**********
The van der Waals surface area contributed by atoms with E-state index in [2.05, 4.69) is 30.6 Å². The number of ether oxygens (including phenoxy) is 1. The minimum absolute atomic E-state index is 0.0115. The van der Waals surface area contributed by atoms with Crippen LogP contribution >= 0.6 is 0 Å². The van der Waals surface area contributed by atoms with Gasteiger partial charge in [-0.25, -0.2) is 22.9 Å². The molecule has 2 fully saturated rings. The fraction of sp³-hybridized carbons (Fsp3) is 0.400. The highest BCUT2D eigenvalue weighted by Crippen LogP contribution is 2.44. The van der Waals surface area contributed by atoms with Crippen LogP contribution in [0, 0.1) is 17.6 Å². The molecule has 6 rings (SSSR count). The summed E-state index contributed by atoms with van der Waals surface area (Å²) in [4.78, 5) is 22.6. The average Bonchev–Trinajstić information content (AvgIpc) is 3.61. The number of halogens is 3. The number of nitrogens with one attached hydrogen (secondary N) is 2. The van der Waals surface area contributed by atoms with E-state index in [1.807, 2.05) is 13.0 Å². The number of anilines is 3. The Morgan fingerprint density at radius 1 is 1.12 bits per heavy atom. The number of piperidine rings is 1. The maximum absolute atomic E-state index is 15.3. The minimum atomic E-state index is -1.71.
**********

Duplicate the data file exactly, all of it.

The van der Waals surface area contributed by atoms with E-state index in [2.05, 4.69) is 30.6 Å². The number of ether oxygens (including phenoxy) is 1. The minimum absolute atomic E-state index is 0.0115. The van der Waals surface area contributed by atoms with Crippen LogP contribution >= 0.6 is 0 Å². The van der Waals surface area contributed by atoms with Gasteiger partial charge in [-0.25, -0.2) is 22.9 Å². The molecule has 2 fully saturated rings. The fraction of sp³-hybridized carbons (Fsp3) is 0.400. The highest BCUT2D eigenvalue weighted by Crippen LogP contribution is 2.44. The van der Waals surface area contributed by atoms with Crippen LogP contribution in [0, 0.1) is 17.6 Å². The molecule has 6 rings (SSSR count). The summed E-state index contributed by atoms with van der Waals surface area (Å²) in [4.78, 5) is 22.6. The average Bonchev–Trinajstić information content (AvgIpc) is 3.61. The number of halogens is 3. The number of nitrogens with one attached hydrogen (secondary N) is 2. The van der Waals surface area contributed by atoms with E-state index in [1.807, 2.05) is 13.0 Å². The number of anilines is 3. The Morgan fingerprint density at radius 1 is 1.12 bits per heavy atom. The number of piperidine rings is 1. The maximum absolute atomic E-state index is 15.3. The minimum atomic E-state index is -1.71.